When she decided last year to run for Los Angeles City Council against Council President Pat Russell, Ruth Galanter said many of her friends "told me to forget it. There was no point."
"Well, we did it," she defiantly told supporters in Venice Tuesday night, referring to forcing Russell into a June runoff. "And we'll win in June with your help."
Hours later, in her Venice home, Galanter, a longtime environmental activist, was beaten and repeatedly stabbed in the neck by an unknown assailant. She is in critical condition at UCLA Medical Center.
"She's such a positive, confident, optimistic person," said Galanter's friend Rubell Helgeson. "We've got to believe that scrapper quality will help her now."
Since she filed to run for office last fall, Galanter, 46, a political unknown until recently, tapped a growing anti-development sentiment and turned it into the foundation of her Los Angeles City Council candidacy.
Focused on Frustrations
In her campaigning, she focused on the frustrations of everyday life in Los Angeles--too many cars, too few parking places, too much smog, too many people--and gave them a name: Pat Russell.
She vehemently opposed major development projects in the 6th Council District, including the proposed Howard Hughes Center, a 3.1-million square-foot office and hotel building in Westchester.
She talked about the Hughes Center and other developments she opposes Monday night to supporters. Sensing that the Hughes Center was hard to visualize, she got dramatic: "The Hughes Center is 3.1 million. The Pentagon is 3.7 million square feet. We're talking about putting the Pentagon on one side of the San Diego Freeway." There were gasps in the room. She had made her point.
"This movement is no longer backed by the sterotypically rich hillside types, but by people . . . who buy a house to raise their kids in," Galanter said in a recent Times interview. "Suddenly they find out that there's an old landfill next door, or there's an office building going in nearby. At that point, they've had enough."
Born in New York City, an only child, Galanter received her undergraduate degree from the University of Michigan, where she knew Tom Hayden, now a Democratic assemblyman from Santa Monica. Many years later in 1982, she endorsed him for the Assembly. In her council campaign some opponents have suggested that she is a "pawn" of left-wingers and Hayden, a charge Galanter has denied.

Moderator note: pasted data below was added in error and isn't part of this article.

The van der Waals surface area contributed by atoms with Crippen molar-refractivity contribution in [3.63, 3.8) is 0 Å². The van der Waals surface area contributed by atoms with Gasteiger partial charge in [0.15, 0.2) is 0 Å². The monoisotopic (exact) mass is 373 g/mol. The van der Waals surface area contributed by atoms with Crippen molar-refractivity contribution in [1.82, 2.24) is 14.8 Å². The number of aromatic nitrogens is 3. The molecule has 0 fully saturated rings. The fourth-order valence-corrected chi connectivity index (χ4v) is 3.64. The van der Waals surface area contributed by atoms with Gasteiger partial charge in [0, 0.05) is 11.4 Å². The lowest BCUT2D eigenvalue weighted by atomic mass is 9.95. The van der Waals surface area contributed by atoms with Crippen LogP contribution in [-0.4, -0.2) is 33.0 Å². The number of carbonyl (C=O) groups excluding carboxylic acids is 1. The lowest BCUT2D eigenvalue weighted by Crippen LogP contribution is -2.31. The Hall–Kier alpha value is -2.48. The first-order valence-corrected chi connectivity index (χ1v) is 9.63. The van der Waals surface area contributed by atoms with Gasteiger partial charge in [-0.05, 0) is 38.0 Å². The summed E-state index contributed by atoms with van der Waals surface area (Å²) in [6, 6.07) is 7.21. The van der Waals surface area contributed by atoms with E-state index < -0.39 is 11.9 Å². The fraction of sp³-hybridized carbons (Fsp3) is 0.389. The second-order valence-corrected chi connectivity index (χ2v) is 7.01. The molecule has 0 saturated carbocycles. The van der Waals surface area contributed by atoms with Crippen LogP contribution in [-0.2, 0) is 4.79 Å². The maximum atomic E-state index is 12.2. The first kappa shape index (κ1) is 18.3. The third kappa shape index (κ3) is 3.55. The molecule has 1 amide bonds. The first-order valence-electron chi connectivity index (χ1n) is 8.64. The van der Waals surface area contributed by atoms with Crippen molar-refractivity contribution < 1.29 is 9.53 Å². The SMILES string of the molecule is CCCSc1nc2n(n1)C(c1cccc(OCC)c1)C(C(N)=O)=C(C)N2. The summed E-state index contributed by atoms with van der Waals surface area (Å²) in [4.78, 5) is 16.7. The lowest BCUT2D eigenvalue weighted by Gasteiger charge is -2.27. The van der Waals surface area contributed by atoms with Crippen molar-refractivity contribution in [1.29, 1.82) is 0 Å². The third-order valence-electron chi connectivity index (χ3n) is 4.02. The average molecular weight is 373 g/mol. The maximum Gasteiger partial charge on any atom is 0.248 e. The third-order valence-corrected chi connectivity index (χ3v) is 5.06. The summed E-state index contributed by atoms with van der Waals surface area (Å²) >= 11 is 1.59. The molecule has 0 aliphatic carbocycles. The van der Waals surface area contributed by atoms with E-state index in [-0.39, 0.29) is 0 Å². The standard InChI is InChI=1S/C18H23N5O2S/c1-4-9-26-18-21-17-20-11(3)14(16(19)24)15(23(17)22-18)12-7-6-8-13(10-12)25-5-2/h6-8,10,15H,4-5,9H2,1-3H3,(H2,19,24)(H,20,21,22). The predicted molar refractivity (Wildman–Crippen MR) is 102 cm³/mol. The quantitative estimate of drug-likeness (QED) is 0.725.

She received a master's degree in planning from Yale. While there, she and scores of others fought a New Haven urban renewal program that proposed massive bulldozing and construction of streets through poor and working-class neighborhoods, said John Wilhelm, a fellow student activist and now a union official in Las Vegas.
'A Genuine Liberal'
"When I knew her she was a genuine liberal, a no-nonsense person who believed her training and expertise ought to be paid back to the community somehow," Wilhelm said. "She was not radical in a wacky sense, but if that or liberal is a term that means you think the purpose of government is to enhance the lives of all people, then she was a liberal."
In 1973, she became the first California resident to file an appeal objecting to a project under provisions of the state Coastal Act. The Santa Monica project first proposed as 1,480 luxury residential units wound up as 340 condos and 160 units for seniors.
Her zeal in fighting for what she calls "sane growth" caused her some difficulties when she was on the now-defunct South Coast Regional Coastal Commission. She was appointed by former Gov. Edmund G. Brown Jr. to the commission in 1977 and served for four years.
One opponent from those days called her "a social engineer" whose "goal is to provide low-income housing for every poor person in the whole world."
In projects that came before the commission, which oversaw planning for the south coast, Galanter insisted on including low-income housing in every planned housing development "no matter how large or small," said Henry Wedaa, a Yorba Linda city councilman and a member of that commission. "I think she hid behind this militancy by being a pseudo-environmentalist."
After leaving the commission, Galanter started her own planning consulting firm, working with several environmental groups and politicians on the Westside. "She was the opposite of the stereotyped environmentalist who cares more about the grasslands than she does about people," said Rep. Howard L. Berman (D-Panorama City).